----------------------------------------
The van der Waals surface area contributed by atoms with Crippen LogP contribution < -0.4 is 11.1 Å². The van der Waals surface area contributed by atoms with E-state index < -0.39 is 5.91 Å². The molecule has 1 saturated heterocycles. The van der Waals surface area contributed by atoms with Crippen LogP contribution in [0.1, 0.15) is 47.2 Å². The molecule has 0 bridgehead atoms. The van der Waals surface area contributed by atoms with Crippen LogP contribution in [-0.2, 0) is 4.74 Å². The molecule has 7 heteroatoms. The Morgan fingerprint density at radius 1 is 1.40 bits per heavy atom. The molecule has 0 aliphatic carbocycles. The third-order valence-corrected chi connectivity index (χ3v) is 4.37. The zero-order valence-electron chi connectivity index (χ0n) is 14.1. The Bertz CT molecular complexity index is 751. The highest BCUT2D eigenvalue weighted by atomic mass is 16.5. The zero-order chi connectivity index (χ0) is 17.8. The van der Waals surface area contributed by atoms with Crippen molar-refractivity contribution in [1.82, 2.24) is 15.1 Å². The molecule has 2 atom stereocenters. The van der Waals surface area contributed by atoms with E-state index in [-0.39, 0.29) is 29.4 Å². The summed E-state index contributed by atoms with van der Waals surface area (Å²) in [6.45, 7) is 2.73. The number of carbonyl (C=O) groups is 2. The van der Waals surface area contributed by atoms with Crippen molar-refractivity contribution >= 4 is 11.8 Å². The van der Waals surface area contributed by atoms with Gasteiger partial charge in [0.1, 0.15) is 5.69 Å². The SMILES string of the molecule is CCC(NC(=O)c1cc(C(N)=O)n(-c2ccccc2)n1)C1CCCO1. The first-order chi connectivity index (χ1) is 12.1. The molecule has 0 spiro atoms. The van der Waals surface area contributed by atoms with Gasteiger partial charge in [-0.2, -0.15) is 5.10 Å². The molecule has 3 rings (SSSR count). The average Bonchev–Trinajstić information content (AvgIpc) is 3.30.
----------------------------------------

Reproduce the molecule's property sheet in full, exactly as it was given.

The van der Waals surface area contributed by atoms with Crippen LogP contribution < -0.4 is 11.1 Å². The van der Waals surface area contributed by atoms with E-state index < -0.39 is 5.91 Å². The molecule has 1 saturated heterocycles. The van der Waals surface area contributed by atoms with Crippen LogP contribution in [0.1, 0.15) is 47.2 Å². The molecule has 0 bridgehead atoms. The van der Waals surface area contributed by atoms with Crippen LogP contribution in [-0.2, 0) is 4.74 Å². The molecule has 7 heteroatoms. The Morgan fingerprint density at radius 1 is 1.40 bits per heavy atom. The molecule has 0 aliphatic carbocycles. The third-order valence-corrected chi connectivity index (χ3v) is 4.37. The zero-order valence-electron chi connectivity index (χ0n) is 14.1. The Bertz CT molecular complexity index is 751. The highest BCUT2D eigenvalue weighted by atomic mass is 16.5. The zero-order chi connectivity index (χ0) is 17.8. The van der Waals surface area contributed by atoms with Crippen molar-refractivity contribution in [1.82, 2.24) is 15.1 Å². The molecule has 2 atom stereocenters. The van der Waals surface area contributed by atoms with E-state index in [-0.39, 0.29) is 29.4 Å². The summed E-state index contributed by atoms with van der Waals surface area (Å²) in [6.45, 7) is 2.73. The number of carbonyl (C=O) groups is 2. The van der Waals surface area contributed by atoms with Crippen molar-refractivity contribution >= 4 is 11.8 Å². The van der Waals surface area contributed by atoms with Gasteiger partial charge in [0.1, 0.15) is 5.69 Å². The SMILES string of the molecule is CCC(NC(=O)c1cc(C(N)=O)n(-c2ccccc2)n1)C1CCCO1. The first-order chi connectivity index (χ1) is 12.1. The molecule has 0 spiro atoms. The van der Waals surface area contributed by atoms with Gasteiger partial charge in [-0.2, -0.15) is 5.10 Å². The molecule has 3 rings (SSSR count). The average Bonchev–Trinajstić information content (AvgIpc) is 3.30.